The Disability Monster: A More Sober Analysis
Patrick Emerson PhD ,
Oregon Economics Blog
Molly Young has an excellent article in The Oregonian explaining the downfall of SoloPower and the various incentives bestowed upon them by the feds, the state and the City of Portland and related agencies. It wasn’t long ago at all that the state was still doubling down on its investment in SoloPower.
This investment appears to be a complete bust.
The Oregonian’s Brad Schmidt had a similarly excellent article about the troubles at United Streetcar, another beneficiary of public largess.
This investment appears troubled and its success seems entirely dependent on other municipalities being forced to source streetcars domestically.
These two stories along with the ultimately failed efforts to lure Nike to build on the South Waterfront point out a particularly risky aspect of public policy: proactive interventions in the local economy.
I have been weary of investments in specific industries and especially for ones in which it seems dubious that the region has a comparative advantage. I do not like all the investment in manufacturing of solar cells as it seems highly unlikely that without government subsidy there would be any economic reason for manufacturing to stay here. The counter-argument is, I suppose, that after initial manufacturing here, the operation could morph into more local R&D and engineering while the bulk of manufacturing got shipped overseas.
I never liked the streetcar for this same reason especially because the counterargument is not really credible in this case. The logic of the streetcar investment rests on the creation of a self-sustaining industry in the future. It could happen – but I suspect that the streetcar demand domestically is not going to be enough to see it mature and scale up to something viable.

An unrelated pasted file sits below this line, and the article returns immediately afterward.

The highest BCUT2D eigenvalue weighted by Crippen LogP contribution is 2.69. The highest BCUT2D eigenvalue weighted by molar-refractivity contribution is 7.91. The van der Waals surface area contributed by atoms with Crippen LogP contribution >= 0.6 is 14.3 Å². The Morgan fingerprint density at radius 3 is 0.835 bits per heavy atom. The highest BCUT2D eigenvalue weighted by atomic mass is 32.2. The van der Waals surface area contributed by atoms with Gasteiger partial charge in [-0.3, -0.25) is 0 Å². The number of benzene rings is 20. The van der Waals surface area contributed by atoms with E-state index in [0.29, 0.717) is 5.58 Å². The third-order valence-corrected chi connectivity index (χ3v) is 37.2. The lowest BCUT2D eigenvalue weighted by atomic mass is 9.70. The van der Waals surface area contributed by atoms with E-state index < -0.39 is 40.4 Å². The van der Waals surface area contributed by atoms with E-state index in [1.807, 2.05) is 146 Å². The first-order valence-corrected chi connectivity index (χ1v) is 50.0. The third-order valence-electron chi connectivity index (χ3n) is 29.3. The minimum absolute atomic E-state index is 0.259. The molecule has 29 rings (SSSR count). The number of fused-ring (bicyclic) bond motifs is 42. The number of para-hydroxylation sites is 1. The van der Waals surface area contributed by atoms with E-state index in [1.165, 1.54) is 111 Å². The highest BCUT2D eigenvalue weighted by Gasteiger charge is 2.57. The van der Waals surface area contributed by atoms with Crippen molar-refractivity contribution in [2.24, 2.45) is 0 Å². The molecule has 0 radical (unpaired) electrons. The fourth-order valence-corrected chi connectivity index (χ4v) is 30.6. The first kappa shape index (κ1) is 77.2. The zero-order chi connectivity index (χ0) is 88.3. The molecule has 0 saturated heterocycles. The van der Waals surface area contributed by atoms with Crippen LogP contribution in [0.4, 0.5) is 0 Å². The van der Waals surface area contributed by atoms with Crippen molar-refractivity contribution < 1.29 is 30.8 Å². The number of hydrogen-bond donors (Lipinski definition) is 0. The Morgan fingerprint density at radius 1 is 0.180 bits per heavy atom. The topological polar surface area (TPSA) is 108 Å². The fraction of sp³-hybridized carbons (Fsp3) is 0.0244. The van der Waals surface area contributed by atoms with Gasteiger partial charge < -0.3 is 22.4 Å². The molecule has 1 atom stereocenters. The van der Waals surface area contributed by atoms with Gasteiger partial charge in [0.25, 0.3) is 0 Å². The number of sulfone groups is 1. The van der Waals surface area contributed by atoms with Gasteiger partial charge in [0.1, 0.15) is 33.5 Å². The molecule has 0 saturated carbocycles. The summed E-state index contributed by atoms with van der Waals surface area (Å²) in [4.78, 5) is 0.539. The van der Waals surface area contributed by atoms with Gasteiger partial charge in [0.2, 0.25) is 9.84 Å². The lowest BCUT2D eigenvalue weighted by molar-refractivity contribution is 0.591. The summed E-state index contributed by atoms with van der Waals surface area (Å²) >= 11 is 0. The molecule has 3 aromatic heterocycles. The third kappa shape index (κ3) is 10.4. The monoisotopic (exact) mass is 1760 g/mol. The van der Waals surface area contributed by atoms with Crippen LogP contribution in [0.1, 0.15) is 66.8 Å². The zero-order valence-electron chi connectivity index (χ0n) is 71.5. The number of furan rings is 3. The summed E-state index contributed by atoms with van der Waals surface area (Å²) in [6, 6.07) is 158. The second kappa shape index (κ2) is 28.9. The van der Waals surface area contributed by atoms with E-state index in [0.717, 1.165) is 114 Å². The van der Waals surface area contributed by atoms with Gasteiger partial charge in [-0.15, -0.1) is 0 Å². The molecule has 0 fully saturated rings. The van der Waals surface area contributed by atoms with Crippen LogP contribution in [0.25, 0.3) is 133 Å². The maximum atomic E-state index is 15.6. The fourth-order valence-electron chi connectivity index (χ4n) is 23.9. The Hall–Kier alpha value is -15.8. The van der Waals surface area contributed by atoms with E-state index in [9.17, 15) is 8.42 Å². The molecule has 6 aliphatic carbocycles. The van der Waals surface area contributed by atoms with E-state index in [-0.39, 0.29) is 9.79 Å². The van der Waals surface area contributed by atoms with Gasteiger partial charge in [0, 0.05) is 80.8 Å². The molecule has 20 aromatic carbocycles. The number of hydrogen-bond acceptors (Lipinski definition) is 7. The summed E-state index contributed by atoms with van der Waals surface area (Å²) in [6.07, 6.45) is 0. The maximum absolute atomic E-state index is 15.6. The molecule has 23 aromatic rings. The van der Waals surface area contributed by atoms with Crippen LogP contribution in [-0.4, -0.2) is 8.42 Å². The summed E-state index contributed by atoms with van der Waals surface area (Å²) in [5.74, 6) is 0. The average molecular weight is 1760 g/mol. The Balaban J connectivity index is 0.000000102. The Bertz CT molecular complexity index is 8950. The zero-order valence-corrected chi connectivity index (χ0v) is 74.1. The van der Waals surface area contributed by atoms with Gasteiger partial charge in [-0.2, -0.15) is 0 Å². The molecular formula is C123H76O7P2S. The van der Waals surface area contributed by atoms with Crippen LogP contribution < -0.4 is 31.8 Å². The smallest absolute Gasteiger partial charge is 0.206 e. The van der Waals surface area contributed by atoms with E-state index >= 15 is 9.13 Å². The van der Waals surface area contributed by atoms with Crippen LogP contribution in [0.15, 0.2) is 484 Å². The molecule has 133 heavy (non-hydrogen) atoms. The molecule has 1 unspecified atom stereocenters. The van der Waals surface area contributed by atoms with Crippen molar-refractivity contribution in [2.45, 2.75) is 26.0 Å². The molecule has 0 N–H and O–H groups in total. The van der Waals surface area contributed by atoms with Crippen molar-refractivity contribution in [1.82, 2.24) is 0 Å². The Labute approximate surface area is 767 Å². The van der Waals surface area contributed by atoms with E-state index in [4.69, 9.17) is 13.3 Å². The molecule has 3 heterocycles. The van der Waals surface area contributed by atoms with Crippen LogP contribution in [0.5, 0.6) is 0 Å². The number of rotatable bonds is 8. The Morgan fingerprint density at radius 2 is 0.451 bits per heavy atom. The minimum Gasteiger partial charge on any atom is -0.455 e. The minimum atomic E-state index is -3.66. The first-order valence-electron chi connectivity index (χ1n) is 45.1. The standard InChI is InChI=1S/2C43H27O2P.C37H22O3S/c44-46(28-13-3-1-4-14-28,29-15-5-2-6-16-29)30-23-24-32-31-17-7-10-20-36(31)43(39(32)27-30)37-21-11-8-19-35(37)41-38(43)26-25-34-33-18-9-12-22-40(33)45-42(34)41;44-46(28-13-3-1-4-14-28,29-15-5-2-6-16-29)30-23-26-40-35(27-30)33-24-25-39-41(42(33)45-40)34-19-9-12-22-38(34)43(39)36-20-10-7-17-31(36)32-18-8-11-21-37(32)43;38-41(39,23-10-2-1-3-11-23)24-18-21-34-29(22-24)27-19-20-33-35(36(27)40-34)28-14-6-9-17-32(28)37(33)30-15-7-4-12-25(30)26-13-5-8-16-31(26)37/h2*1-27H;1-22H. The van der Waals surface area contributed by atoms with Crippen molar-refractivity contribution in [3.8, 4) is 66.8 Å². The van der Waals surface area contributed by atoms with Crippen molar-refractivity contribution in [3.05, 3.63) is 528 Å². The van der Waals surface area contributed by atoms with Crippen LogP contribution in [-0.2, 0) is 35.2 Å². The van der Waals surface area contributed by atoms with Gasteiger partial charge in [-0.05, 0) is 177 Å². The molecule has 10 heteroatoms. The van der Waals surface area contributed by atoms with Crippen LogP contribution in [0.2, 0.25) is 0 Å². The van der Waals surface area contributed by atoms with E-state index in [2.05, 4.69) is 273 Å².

What we end up doing is overpaying in both time and money for streetcars whose quality is probably not as good as the Slovakian ones currently in operation. But local jobs!, cry the critics – what about all the great jobs. To which the rejoinder is familiar: pay a whole lot less in public money for the streetcar and invest the extra in education, infrastructure, etc. that will lead to overall economic improvement.
Finally there is Nike, which shared a little of the same policy question: should you bet public money on this risky venture. To which I argued yes (from the perspective of the City of Portland). With Nike you were on as safe territory as you can get company-wise, the bet was on how other private investments in the surrounding areas would evolve. I thought it a pretty good gamble.
Which all leads back to the modern reality that policy makers are increasingly involved in game-theoretic decisions – how much public investment to make in trying to lure companies, sustain companies, and create companies. The reality is the world now works this way and taking the high road and not offering anything will probably mean communities lose out on investment.
But it will always be a game and a risky one at that. And in the press we will hear disproportionately about the failures, because they are easy to notice. But policy makers don’t want to get caught chasing their tail, always offering greater and greater incentives because in game theory reputation matters and if you get a reputation as an easy mark, the other players will start holding out for more.